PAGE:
The Market Today

Disposable Income Gets Huge Boost From Tax Savings

by Craig Dismuke, Dudley Carter


Disposable Income Gets Huge Boost from Tax Savings:  January’s personal income report showed stronger-than-expected gains in income, up 0.4% MoM, while personal spending rose in-line with expectations, up 0.2%.  However, the biggest news of the report was the effect of tax reform on personal income.  Tax and non-tax payments fell a huge 3.3%, which pushed disposable income up an equally impressive 0.9% MoM.  After controlling for inflation, real disposable income rose 0.6% MoM.  This is exactly the boost in personal income expected to lift consumption in 2018 and create even-faster growth.  Given that spending was not as strong as the gains in income, the savings rate jumped a needed 0.7% to 3.2%.  Also released this morning, January’s PCE inflation data showed core inflation up 0.3% MoM to 1.5% YoY.  This was as-expected.  Initial jobless claims fell to yet another 48-year-low of 210k for the week ending February 24.


At 9:00 a.m. CT, the January Construction Spending report is expected to show a 0.3% MoM increase in activity, hopefully one of the few sectors starting off 2018 on a positive foot.  Also scheduled is the February ISM Manufacturing Index which is expected to tick down from very high levels recently, but remain strong.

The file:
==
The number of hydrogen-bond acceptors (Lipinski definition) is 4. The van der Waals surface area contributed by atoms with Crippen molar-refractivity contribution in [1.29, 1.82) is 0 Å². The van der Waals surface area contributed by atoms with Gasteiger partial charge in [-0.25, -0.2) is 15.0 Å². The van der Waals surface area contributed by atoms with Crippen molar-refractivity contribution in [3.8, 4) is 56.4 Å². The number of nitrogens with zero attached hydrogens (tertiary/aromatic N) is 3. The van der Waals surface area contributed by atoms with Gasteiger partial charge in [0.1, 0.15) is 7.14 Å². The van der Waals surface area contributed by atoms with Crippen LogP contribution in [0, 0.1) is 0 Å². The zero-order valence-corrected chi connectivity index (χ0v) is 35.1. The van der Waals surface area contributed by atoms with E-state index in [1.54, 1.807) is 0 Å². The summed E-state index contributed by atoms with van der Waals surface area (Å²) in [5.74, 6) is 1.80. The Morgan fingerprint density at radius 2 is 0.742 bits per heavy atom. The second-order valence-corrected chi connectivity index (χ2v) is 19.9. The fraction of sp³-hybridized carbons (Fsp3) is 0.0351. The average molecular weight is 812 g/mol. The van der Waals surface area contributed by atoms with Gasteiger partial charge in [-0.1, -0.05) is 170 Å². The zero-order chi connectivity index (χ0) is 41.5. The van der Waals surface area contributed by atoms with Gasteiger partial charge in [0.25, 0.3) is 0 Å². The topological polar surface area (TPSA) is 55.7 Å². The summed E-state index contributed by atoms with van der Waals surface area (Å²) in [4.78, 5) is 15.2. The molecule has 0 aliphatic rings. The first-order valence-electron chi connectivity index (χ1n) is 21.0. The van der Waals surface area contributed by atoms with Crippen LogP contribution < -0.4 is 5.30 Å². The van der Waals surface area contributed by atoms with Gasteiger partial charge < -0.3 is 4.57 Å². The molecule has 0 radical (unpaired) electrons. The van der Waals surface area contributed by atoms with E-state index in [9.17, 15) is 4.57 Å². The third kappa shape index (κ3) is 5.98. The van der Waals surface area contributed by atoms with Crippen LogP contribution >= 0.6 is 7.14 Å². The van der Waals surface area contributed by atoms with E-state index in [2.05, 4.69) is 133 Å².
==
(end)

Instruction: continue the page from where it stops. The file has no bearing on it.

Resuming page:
More Testimony from Powell and Possible White House Announcement of Tariffs to Dominate Headlines Today: The bigger events this morning will no doubt be new Fed Chair Powell’s testimony before the Senate Banking Committee.  On Tuesday, Powell roiled the markets during his House testimony when he sounded a more hawkish tone than his predecessor.  His remarks appeared to be less focused on micro-nuancing his message, not caveating his optimism over the recent run of strong data and more focused on the 30,000-foot view.  Stocks haven’t responded well to his testimony with the Dow falling 299 points on Tuesday and another 380 points yesterday.  Also on today’s radar is a possible announcement from the White House on steel and aluminum tariffs which could have significant repercussions for international trade. After the Commerce Department made recommendations including a 24% global tariff, reports from Washington indicate the President is leaning toward a 25% tariff on steel and 10% on aluminum.  An announcement of any protectionist trade policy will likely roil the markets further.